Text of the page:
How did we get from constantly ridiculing Harris as an inept politician and a useful idiot for the Democratic party’s reactionary tendencies to celebrating her most recent success? That’s not a rhetorical question but an important one. Pointing out that her presidential campaign was a mess demonstrates nothing more than you remember 2019. The questions are how has her reputation changed and why? In seeing how that public reception has turned on a dime, we can see the machinations of capitalist realism as they continue to operate.
To see the prize piled onto her a vice president-elect is to see the dreamwork of capitalist realism in action right before our eyes. It is to see the vulnerabilities and incompetencies of a Biden/Harris ticket wallpapered over in real time. Granted, there’s nothing to celebrate there.
And yet, whilst there is plenty to mourn regarding this election, there is still a lot to celebrate. I really liked Novara Media’s approach, for instance. Discussing the election to congress of Jamaal Bowman, Cori Bush and Marie Newman, Michael Walker captures the mood perfectly when he suggests:
Joe Biden has been elected president but, at 77, he’s not going to be the party’s future. At Novara, we’re hoping that role will fall to the progressive new generation in the democratic party and in congress. Figures like [Alexandria Ocasio-Cortez], Ilhan Omar, Rashida Tlaid… And when it comes to progressive congresspeople, there was some good new this Tuesday: at least three more progressive were elected. ‘The Squad’ is expanding.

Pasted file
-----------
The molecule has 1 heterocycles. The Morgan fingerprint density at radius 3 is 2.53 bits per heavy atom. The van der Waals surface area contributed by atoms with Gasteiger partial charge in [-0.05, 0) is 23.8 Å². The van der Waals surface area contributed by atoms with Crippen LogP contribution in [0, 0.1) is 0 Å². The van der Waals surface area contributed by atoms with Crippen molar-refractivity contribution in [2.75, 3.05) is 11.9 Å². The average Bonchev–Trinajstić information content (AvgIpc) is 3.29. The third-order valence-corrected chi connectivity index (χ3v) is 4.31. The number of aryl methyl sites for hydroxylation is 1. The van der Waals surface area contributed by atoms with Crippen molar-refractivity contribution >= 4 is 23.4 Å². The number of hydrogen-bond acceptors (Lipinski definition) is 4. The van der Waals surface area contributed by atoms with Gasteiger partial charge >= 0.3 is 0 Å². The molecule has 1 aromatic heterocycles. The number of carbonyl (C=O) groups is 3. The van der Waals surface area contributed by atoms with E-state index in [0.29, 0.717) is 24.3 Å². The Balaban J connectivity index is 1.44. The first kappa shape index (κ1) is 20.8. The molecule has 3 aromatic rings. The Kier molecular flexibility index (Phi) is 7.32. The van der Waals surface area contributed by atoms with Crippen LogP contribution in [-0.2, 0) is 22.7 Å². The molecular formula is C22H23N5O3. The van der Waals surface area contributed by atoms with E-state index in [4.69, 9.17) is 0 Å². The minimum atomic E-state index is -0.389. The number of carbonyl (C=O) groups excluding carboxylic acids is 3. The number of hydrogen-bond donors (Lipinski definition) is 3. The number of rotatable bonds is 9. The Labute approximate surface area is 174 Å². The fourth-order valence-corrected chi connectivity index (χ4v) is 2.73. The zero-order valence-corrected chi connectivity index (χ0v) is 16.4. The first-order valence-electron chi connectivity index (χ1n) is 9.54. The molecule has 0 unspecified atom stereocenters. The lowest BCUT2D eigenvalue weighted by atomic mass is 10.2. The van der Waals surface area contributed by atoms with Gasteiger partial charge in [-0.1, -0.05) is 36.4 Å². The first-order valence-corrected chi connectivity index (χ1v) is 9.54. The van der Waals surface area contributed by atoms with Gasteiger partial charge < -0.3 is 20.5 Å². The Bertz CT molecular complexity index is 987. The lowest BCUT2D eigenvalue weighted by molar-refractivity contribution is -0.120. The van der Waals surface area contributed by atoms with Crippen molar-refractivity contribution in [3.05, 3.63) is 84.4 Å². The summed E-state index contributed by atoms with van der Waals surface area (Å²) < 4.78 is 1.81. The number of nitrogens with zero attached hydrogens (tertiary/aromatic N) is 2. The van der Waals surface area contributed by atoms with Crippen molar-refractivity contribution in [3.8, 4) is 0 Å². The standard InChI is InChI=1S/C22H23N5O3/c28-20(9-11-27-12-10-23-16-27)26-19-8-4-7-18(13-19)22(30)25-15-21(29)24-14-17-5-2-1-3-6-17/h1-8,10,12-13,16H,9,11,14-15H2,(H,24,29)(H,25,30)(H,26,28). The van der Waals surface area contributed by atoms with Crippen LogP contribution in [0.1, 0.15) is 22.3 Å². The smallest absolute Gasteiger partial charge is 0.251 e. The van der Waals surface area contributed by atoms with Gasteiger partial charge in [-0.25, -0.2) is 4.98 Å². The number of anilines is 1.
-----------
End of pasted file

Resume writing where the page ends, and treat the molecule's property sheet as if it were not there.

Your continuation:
We can celebrate the defeat of Trump and we can also celebrate the gains that a progressive left within the Democratic party has achieved. After all, AOC alone has done more to develop progressive conversations in the US than any leader of the Democratic party could have, and that was under Trump’s hair-trigger red fear. The squad might be able to achieve much more under Biden than Trump.
AOC’s statement, in particular, on the election and the future of the party are clear indicators that she isn’t going away, and suggests that a Democratic win might embolden her and the rest of the Squad further.
In that sense, celebrating a Democratic victory is not the same as celebrating a Biden victory. Nor is celebration in and of itself an act of escapism. Time and time again, I always come back to Terre Thaemlitz’ wise words about dance culture on Midtown 120 Blues — to quote off the top of my head: “House isn’t an escape from suffering, suffering is in here with us. Let’s keep sight of the things we’re trying to momentarily escape from.”
Having a party in Black Lives Matter Plaza needn’t be a process in forgetting the hard fight the BLM movement has fought. These spaces are multifunctional and the left should encourage a politics that can embody both, rather than immediately chastising those who are happy to no longer live under the fear that Trump’s presidency brought.
Because any leftist politics is impotent if it cannot reflect the human condition and appreciate the hope and the fear, the joy and the melancholy. It is possible — in fact I think it is beautiful — to dance and mourn simultaneously.